The main scientific (i.e., not Wikipedia) source he cites is an article by Schmitt, Realo, Voracek, and Allik (2008) (full text here), which is a rather impressive large-scale survey of the Big Five personality traits in 55 countries. Okay, I'll bite, but as I said before, the relationship between personality and occupational interests is weak to moderate. They expressed their results - difference between women and men - in Cohen's d, which, as you may recall, are standardized mean differences: the mean of women minus the mean of men divided by the standard deviation. In this case, the result is positive if women have a higher mean and negative if men have a higher mean.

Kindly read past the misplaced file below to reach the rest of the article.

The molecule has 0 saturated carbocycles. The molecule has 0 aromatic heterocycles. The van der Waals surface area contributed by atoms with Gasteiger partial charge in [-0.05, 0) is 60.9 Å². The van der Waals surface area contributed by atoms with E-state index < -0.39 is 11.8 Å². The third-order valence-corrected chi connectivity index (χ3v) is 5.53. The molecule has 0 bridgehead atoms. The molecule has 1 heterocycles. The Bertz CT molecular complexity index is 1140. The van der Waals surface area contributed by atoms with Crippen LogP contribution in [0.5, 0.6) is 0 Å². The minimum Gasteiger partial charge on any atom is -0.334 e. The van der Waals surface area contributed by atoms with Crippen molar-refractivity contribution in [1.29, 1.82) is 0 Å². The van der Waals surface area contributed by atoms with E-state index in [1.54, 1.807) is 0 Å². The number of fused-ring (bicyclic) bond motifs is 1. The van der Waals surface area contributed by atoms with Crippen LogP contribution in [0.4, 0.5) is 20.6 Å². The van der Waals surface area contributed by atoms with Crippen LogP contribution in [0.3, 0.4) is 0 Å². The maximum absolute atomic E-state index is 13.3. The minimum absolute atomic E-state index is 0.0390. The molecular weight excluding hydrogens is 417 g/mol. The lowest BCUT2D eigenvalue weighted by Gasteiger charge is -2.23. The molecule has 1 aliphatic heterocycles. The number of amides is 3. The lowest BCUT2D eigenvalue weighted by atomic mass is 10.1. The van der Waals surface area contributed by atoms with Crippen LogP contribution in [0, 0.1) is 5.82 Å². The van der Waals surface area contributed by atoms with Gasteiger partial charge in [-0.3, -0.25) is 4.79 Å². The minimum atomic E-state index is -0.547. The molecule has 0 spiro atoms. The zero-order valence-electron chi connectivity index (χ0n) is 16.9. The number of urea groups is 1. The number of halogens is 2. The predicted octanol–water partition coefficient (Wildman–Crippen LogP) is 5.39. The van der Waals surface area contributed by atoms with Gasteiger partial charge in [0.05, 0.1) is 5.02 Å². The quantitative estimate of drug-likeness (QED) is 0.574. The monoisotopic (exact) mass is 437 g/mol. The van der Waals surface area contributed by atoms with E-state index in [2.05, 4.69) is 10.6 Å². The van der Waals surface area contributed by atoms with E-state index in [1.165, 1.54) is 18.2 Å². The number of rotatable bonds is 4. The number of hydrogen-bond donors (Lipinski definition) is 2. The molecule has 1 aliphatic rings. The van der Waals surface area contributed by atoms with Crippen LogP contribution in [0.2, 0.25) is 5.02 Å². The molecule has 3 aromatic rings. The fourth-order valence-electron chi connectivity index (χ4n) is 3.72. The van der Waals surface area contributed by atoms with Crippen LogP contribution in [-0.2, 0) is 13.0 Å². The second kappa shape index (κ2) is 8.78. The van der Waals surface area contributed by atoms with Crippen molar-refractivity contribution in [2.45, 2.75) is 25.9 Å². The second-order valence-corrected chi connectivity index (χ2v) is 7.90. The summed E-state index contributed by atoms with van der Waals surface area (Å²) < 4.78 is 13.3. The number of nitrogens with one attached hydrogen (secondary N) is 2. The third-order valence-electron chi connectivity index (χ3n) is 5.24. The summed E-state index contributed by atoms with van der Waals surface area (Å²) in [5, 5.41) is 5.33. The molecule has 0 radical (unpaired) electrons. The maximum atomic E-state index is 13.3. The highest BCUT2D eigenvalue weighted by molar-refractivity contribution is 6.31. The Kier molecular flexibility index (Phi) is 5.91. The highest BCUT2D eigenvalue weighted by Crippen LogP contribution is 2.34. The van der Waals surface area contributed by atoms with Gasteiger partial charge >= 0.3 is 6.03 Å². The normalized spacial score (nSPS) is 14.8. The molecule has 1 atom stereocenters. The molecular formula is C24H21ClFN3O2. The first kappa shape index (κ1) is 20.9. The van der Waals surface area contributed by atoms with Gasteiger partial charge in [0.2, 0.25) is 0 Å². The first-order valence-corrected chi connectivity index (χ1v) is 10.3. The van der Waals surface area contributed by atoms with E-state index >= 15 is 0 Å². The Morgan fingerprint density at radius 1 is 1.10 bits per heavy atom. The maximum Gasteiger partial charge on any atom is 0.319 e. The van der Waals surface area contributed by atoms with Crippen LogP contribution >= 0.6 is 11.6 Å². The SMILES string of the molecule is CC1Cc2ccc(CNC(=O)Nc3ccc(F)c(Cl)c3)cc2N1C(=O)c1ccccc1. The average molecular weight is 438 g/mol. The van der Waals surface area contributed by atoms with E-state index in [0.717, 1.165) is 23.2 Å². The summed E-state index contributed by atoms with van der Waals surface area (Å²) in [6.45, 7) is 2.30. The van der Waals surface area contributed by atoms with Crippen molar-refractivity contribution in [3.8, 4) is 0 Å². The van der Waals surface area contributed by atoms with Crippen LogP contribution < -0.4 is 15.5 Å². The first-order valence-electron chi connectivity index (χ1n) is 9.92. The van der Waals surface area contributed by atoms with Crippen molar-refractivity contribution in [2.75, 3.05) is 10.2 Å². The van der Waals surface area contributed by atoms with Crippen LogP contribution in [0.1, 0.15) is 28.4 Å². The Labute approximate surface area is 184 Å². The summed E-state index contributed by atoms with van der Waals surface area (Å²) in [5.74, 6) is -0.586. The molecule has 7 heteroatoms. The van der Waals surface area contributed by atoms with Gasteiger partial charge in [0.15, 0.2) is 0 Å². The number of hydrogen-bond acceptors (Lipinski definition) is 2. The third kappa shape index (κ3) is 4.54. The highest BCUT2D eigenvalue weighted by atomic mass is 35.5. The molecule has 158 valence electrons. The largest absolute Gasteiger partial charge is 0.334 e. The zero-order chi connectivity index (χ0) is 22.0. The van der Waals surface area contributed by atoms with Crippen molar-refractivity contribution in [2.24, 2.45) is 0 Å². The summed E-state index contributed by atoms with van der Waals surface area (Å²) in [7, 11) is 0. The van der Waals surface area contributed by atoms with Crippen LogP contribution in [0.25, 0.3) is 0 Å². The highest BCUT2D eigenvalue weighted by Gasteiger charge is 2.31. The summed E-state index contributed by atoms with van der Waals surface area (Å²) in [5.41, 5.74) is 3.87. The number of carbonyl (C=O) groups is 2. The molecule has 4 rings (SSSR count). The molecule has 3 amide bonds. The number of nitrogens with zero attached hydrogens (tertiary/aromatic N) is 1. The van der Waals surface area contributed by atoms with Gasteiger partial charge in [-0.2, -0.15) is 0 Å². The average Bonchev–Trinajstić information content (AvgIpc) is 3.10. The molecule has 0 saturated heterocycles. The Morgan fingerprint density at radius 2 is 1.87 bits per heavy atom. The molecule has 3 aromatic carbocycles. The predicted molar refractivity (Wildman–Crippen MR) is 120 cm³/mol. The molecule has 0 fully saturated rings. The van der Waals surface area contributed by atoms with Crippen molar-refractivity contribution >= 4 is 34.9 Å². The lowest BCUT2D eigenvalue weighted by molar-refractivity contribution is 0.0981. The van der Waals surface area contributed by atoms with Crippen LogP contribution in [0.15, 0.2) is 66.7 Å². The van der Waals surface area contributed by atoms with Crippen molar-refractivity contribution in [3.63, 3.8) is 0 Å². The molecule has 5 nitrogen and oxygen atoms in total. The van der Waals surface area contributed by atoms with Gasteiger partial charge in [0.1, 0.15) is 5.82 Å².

Overall, they found the following Cohen's ds:
- Neuroticism: 0.40
- Extraversion: 0.10
- Openness to Experience: -0.05
- Agreeableness: 0.15
- Conscientiousness: 0.12
They don't give standard deviations for each measure, but give an overall mean of 8.99. Let's just round that up to 9 because it doesn't make much difference. They essentially found that average scores for these 5 scales differ by, respectively, approximately 4 points, a little less than 1 point, less than 1 point, slightly more than 1 point, and slightly more than 1 point. Sure, these differences are statistically significant, but are they practically significant? These differences could have been created by different answers to a single question, a question that may have had biased wording. The study is impressive in that every participant was given the exact same measure (though, of course, it was translated to the native language), but that means that a biased question existed in all 55 samples. Had this been a meta-analysis across different cultures, we wouldn't have that methodological concern.